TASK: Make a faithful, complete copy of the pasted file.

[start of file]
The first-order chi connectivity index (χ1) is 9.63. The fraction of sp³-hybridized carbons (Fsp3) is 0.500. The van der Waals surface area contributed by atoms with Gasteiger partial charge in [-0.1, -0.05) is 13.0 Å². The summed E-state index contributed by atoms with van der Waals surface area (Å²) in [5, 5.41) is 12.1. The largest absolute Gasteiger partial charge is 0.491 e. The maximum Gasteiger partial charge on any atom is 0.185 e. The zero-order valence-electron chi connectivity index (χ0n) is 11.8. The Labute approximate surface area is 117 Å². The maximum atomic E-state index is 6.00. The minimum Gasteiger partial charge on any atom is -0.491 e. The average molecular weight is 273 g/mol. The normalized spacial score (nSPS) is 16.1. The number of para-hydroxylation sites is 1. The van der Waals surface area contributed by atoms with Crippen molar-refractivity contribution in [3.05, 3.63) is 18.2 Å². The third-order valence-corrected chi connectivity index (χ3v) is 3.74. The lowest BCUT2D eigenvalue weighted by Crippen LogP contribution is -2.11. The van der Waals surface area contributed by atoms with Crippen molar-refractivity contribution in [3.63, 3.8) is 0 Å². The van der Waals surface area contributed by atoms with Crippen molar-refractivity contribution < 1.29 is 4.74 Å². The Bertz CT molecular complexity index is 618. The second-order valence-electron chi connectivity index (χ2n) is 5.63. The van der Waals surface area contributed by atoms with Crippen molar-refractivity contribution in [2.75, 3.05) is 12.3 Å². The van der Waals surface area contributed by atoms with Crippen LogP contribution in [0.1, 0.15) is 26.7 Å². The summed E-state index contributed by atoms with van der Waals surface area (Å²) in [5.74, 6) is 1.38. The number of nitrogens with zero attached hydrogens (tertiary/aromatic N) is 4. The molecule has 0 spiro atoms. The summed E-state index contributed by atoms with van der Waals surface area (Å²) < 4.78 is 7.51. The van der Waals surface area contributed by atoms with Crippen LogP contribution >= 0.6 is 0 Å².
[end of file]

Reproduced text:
The first-order chi connectivity index (χ1) is 9.63. The fraction of sp³-hybridized carbons (Fsp3) is 0.500. The van der Waals surface area contributed by atoms with Gasteiger partial charge in [-0.1, -0.05) is 13.0 Å². The summed E-state index contributed by atoms with van der Waals surface area (Å²) in [5, 5.41) is 12.1. The largest absolute Gasteiger partial charge is 0.491 e. The maximum Gasteiger partial charge on any atom is 0.185 e. The zero-order valence-electron chi connectivity index (χ0n) is 11.8. The Labute approximate surface area is 117 Å². The maximum atomic E-state index is 6.00. The minimum Gasteiger partial charge on any atom is -0.491 e. The average molecular weight is 273 g/mol. The normalized spacial score (nSPS) is 16.1. The number of para-hydroxylation sites is 1. The van der Waals surface area contributed by atoms with Crippen molar-refractivity contribution in [3.05, 3.63) is 18.2 Å². The third-order valence-corrected chi connectivity index (χ3v) is 3.74. The lowest BCUT2D eigenvalue weighted by Crippen LogP contribution is -2.11. The van der Waals surface area contributed by atoms with Crippen molar-refractivity contribution in [3.63, 3.8) is 0 Å². The van der Waals surface area contributed by atoms with Crippen molar-refractivity contribution < 1.29 is 4.74 Å². The Bertz CT molecular complexity index is 618. The second-order valence-electron chi connectivity index (χ2n) is 5.63. The van der Waals surface area contributed by atoms with Crippen molar-refractivity contribution in [2.75, 3.05) is 12.3 Å². The van der Waals surface area contributed by atoms with Crippen LogP contribution in [0.1, 0.15) is 26.7 Å². The summed E-state index contributed by atoms with van der Waals surface area (Å²) in [5.74, 6) is 1.38. The number of nitrogens with zero attached hydrogens (tertiary/aromatic N) is 4. The molecule has 0 spiro atoms. The summed E-state index contributed by atoms with van der Waals surface area (Å²) < 4.78 is 7.51. The van der Waals surface area contributed by atoms with Crippen LogP contribution >= 0.6 is 0 Å².